CQC Inspections; a practical guide to answering the 5 key questions
DENTAL BULLETIN, ISSUE 54
From 1st April 2015 the CQC introduced a new inspection regime for dental care providers. We explained the reasons for this in issue 9 of dental bulletin. Here we go into more detail in respect of the 5 key questions that are so important in every inspection.
The 5 key questions
The CQC will ask whether your practice is:
The overall idea is that an inspection should not be a tick box exercise but should be a holistic approach as to whether the service meets the new fundamental standards and these questions are used to help an inspector assess this. The reality is that many of these fundamental standards were part of the old inspection regime and should therefore come as no surprise.
The ‘well-led’ requirement, however, is new and is as a result the Francis Report into the failures of care at Mid Staffordshire NHS Foundation Trust, and the government’s response to that report. The main focus of inspections now is to assess the quality of care delivered to patients. In making this assessment, the CQC looks at the leadership and organisational culture of providers. This means there is a greater responsibility on managers and supervisors to ensure compliance with the fundamental standards, from receptionist to associate.
Are you safe?
The CQC are looking to see that the people who use your services are protected from abuse and protected from avoidable harm.
Are you Effective?
This means that people’s care, treatment and support achieves good outcomes, promotes good quality of life and is based on best available evidence.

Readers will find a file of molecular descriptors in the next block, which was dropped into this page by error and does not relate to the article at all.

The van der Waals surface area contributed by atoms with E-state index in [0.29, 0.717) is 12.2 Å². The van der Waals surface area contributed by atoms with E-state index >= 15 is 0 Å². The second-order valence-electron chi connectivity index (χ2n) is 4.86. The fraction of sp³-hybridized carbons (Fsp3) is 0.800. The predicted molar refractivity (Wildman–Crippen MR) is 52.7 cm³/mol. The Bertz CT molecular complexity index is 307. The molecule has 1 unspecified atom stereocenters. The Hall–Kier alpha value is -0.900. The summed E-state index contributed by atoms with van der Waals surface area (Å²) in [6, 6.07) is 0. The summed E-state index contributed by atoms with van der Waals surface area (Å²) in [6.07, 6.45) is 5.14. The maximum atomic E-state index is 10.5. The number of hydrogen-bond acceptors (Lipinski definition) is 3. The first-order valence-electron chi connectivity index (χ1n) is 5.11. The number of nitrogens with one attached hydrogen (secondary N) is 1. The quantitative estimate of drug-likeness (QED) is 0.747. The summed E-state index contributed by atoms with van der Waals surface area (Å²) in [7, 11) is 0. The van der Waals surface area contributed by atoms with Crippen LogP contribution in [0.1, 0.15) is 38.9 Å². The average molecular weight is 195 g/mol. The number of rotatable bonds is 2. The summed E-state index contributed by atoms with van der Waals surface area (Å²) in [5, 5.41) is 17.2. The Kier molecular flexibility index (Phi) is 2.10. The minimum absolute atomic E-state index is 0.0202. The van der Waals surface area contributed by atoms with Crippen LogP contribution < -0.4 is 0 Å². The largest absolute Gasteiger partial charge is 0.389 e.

Are you caring?
The people who use your service will be treated with compassion, kindness, dignity, and respect.
Are you responsive?
The services are organised so people’s needs are met.
Are you well-led?
The CQC asks if the leadership, management, and governance assures the delivery of high quality person-centred care, supports learning and innovation and promotes an open and fair culture.
As you will no doubt have gathered, the new inspection regime is even more patient focused than before. This means dental practices need to be proactive not re-active when meeting the needs of its service users. Every dental practice is different in terms of the treatment it provides, the community it serves and the patients it treats. This means the evidence you need to pass an inspection will be specific to your practice and the community it provides for. Whilst standard polices can be used with most things, such as health and safety, how you monitor and respond to patient needs will be unique to your practice.
With the new well led requirement, managers and supervisors also need to lead by example. Ensure you train all your staff, from receptionist to practice manager, on practice policies and procedures and record what training has been provided. Remember your receptionist is the first point of contact at your practice, so they need to be just as well trained as the rest of your staff. We recommend during monthly staff meetings refresher training is given; many policies will not be used that regularly and this will ensure staff remember what their duties are.
More information on how to prepare before, during and after an inspection, in particular challenging an inspector’s findings, is also available in issue 23 of our dental bulletin.
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Laura Pearce, Senior Solicitor